Gene Deitch, the Czech-American illustrator and animator who brought some memorable seasons of Tom and Jerry and Popeye to television, has died in Prague at the age of 95. From revelling in the thrill of the chase to promoting spinach, he was a broad-spectrum artist. His work did not earn critical acclaim at the time, but with the benefit of perspective, it was a significant departure from the smooth, Hollywood-ready work of William Hanna and Joseph Barbera, who had launched the features. From around the Sixties, the American comic industry diversified out of the superheroes era in search of new leading characters like Hanna-Barbera’s Huckleberry Hound, Scooby-Doo, Yogi Bear, the Flintstones and the Jetsons. In print and on TV, Hanna-Barbera had taken an early lead with Tom and Jerry, who were conceived in 1940.
They are still on TV, and the universal theme of the chase may have assured them their longevity. The chase, a particular form of the quest, has powered storytelling for ever, from the tale of Aeneas to that of Luke Skywalker. Tom and Jerry is a chase that’s been running for 80 years, and Deitch illuminated part of the journey. He himself thought it was an echo of the David and Goliath tale, though. The feline Goliath always loses, and the mighty mouse lives to run again.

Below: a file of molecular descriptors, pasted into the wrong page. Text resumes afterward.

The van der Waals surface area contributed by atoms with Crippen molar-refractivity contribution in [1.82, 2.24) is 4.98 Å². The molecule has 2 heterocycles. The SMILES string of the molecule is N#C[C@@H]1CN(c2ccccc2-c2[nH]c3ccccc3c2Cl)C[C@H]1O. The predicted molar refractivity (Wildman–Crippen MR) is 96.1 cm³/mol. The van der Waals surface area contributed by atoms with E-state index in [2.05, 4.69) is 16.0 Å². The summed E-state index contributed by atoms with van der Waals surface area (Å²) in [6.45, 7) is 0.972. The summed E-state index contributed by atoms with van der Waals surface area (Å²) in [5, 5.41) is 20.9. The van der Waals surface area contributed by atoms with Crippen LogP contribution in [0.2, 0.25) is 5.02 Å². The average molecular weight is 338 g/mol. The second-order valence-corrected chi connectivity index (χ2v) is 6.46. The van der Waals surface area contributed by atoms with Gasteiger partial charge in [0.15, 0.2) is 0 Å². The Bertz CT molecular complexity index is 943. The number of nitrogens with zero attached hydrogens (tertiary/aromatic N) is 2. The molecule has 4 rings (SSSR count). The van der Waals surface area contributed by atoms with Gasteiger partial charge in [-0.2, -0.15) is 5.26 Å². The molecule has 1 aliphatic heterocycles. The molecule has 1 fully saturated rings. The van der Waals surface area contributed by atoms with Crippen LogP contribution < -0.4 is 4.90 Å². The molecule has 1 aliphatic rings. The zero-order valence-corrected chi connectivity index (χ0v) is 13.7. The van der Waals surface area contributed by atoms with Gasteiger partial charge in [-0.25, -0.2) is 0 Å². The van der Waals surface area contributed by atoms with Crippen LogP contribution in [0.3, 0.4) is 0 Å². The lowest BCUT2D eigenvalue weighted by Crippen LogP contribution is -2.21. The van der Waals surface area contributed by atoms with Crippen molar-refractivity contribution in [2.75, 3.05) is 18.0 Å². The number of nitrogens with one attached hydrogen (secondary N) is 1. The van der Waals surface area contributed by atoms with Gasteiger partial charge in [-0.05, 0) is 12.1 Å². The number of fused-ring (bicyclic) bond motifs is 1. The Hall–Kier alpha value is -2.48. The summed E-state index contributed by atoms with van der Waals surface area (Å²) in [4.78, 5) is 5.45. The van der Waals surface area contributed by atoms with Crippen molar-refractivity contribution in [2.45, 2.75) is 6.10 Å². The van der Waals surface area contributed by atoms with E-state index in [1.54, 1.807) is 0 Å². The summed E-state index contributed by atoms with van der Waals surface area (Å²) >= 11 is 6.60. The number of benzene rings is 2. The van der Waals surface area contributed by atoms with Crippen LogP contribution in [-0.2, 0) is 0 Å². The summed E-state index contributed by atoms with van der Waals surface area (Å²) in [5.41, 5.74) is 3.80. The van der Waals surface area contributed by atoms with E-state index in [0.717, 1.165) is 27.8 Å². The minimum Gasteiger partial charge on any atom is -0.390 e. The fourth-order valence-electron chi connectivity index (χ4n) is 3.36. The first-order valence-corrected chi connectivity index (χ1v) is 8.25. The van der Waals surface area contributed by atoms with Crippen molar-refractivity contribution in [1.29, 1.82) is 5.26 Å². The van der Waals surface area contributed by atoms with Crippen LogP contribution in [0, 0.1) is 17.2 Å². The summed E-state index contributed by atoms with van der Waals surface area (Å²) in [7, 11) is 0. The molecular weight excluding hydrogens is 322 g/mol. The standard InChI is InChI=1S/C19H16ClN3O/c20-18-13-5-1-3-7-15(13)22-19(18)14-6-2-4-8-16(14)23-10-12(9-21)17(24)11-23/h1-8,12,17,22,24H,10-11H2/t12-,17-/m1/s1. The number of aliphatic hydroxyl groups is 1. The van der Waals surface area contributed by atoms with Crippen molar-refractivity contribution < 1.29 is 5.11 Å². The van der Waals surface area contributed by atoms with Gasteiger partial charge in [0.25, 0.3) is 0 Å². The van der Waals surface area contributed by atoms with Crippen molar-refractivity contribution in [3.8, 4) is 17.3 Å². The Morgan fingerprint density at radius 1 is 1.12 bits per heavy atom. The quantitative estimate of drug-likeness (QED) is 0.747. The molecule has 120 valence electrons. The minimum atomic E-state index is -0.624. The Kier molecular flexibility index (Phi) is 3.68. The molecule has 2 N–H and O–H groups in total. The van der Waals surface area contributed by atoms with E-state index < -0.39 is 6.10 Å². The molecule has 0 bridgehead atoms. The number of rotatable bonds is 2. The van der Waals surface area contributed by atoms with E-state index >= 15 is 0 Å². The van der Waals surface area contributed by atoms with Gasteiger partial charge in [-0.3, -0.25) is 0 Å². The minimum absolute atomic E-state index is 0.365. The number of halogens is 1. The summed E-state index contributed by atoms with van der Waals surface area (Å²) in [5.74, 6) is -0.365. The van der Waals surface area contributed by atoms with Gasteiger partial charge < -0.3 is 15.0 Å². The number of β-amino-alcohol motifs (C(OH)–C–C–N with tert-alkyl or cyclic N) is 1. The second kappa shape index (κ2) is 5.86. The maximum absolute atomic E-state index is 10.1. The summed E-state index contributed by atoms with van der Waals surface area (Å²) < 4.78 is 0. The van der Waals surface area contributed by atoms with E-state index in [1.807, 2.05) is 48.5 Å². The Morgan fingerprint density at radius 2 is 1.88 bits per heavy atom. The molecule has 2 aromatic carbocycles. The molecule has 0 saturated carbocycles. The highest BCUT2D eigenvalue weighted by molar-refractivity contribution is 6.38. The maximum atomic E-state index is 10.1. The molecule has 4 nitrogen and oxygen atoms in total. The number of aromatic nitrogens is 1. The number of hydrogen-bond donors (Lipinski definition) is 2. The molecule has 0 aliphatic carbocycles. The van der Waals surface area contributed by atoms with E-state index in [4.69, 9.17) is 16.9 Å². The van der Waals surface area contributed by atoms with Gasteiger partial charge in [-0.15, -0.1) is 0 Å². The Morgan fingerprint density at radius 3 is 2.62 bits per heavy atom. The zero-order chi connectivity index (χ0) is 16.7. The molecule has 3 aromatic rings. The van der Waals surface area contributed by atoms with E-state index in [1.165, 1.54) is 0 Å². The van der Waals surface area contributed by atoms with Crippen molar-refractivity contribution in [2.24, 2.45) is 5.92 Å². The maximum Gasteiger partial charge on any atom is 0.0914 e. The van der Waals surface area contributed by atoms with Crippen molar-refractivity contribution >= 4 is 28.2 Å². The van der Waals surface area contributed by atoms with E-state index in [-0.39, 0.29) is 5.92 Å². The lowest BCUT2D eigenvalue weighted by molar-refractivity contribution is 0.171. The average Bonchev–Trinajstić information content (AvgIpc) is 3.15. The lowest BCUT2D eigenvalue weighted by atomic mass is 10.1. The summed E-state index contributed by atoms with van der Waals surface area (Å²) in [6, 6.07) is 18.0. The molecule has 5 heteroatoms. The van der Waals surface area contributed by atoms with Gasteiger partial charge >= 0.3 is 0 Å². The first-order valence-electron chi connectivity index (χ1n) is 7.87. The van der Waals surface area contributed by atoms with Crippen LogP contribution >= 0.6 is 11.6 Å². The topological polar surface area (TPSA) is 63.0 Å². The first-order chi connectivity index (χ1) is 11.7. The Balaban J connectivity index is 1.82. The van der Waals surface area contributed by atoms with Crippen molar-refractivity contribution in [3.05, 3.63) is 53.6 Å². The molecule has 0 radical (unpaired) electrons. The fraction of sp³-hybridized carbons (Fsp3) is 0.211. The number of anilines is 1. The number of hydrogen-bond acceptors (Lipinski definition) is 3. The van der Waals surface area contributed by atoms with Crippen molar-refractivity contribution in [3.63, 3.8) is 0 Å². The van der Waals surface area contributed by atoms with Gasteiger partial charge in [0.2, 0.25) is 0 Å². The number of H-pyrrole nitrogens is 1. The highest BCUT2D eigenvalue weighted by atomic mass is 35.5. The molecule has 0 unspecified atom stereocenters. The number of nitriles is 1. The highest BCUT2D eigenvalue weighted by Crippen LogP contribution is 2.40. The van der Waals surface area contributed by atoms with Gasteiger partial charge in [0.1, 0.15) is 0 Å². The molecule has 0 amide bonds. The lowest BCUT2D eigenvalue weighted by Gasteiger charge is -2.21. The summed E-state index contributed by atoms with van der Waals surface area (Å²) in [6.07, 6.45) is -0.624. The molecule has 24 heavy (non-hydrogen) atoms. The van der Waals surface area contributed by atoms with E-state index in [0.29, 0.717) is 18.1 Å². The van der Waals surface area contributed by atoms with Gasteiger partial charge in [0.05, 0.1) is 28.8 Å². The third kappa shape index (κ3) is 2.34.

Deitch worked in the era when, long before manga, comics were perceived to be violent. A cat planning to eat a mouse does indeed offer violence, but he believed that like all other forms of art, comics held up a mirror to reality. He also produced mainstream art: His short Munro, which ran as a curtain-raiser to Breakfast at Tiffany’s, won an Academy Award. It may not be remembered well now, but the cat and mouse game lives on, ever after.
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